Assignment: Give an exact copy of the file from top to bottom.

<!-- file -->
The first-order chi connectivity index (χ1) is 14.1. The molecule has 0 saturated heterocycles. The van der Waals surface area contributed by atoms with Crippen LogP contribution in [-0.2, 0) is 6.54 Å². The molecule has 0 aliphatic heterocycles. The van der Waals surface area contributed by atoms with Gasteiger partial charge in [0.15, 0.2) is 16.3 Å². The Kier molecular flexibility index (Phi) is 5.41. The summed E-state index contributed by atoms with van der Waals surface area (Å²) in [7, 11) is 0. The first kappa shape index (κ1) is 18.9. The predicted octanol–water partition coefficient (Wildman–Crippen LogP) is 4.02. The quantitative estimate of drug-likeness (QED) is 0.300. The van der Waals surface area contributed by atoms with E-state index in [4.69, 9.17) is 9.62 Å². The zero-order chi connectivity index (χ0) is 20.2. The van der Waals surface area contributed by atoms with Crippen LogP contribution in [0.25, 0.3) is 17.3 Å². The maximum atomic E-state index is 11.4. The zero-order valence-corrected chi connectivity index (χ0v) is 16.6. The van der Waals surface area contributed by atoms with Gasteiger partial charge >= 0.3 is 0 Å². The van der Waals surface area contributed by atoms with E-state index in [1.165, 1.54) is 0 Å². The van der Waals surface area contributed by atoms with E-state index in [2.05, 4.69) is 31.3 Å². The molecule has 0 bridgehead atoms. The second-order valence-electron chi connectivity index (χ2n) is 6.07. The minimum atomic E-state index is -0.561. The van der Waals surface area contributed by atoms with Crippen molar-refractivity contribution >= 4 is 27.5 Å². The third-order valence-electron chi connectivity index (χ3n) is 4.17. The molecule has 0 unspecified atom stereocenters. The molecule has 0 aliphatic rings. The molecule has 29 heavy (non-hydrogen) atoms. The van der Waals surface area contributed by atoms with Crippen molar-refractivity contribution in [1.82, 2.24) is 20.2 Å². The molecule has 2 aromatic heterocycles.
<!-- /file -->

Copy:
The first-order chi connectivity index (χ1) is 14.1. The molecule has 0 saturated heterocycles. The van der Waals surface area contributed by atoms with Crippen LogP contribution in [-0.2, 0) is 6.54 Å². The molecule has 0 aliphatic heterocycles. The van der Waals surface area contributed by atoms with Gasteiger partial charge in [0.15, 0.2) is 16.3 Å². The Kier molecular flexibility index (Phi) is 5.41. The summed E-state index contributed by atoms with van der Waals surface area (Å²) in [7, 11) is 0. The first kappa shape index (κ1) is 18.9. The predicted octanol–water partition coefficient (Wildman–Crippen LogP) is 4.02. The quantitative estimate of drug-likeness (QED) is 0.300. The van der Waals surface area contributed by atoms with E-state index in [4.69, 9.17) is 9.62 Å². The zero-order chi connectivity index (χ0) is 20.2. The van der Waals surface area contributed by atoms with Crippen LogP contribution in [0.25, 0.3) is 17.3 Å². The maximum atomic E-state index is 11.4. The zero-order valence-corrected chi connectivity index (χ0v) is 16.6. The van der Waals surface area contributed by atoms with Gasteiger partial charge >= 0.3 is 0 Å². The van der Waals surface area contributed by atoms with E-state index in [1.165, 1.54) is 0 Å². The van der Waals surface area contributed by atoms with E-state index in [2.05, 4.69) is 31.3 Å². The molecule has 0 bridgehead atoms. The second-order valence-electron chi connectivity index (χ2n) is 6.07. The minimum atomic E-state index is -0.561. The van der Waals surface area contributed by atoms with Crippen molar-refractivity contribution >= 4 is 27.5 Å². The third-order valence-electron chi connectivity index (χ3n) is 4.17. The molecule has 0 unspecified atom stereocenters. The molecule has 0 aliphatic rings. The molecule has 29 heavy (non-hydrogen) atoms. The van der Waals surface area contributed by atoms with Crippen molar-refractivity contribution in [1.82, 2.24) is 20.2 Å². The molecule has 2 aromatic heterocycles.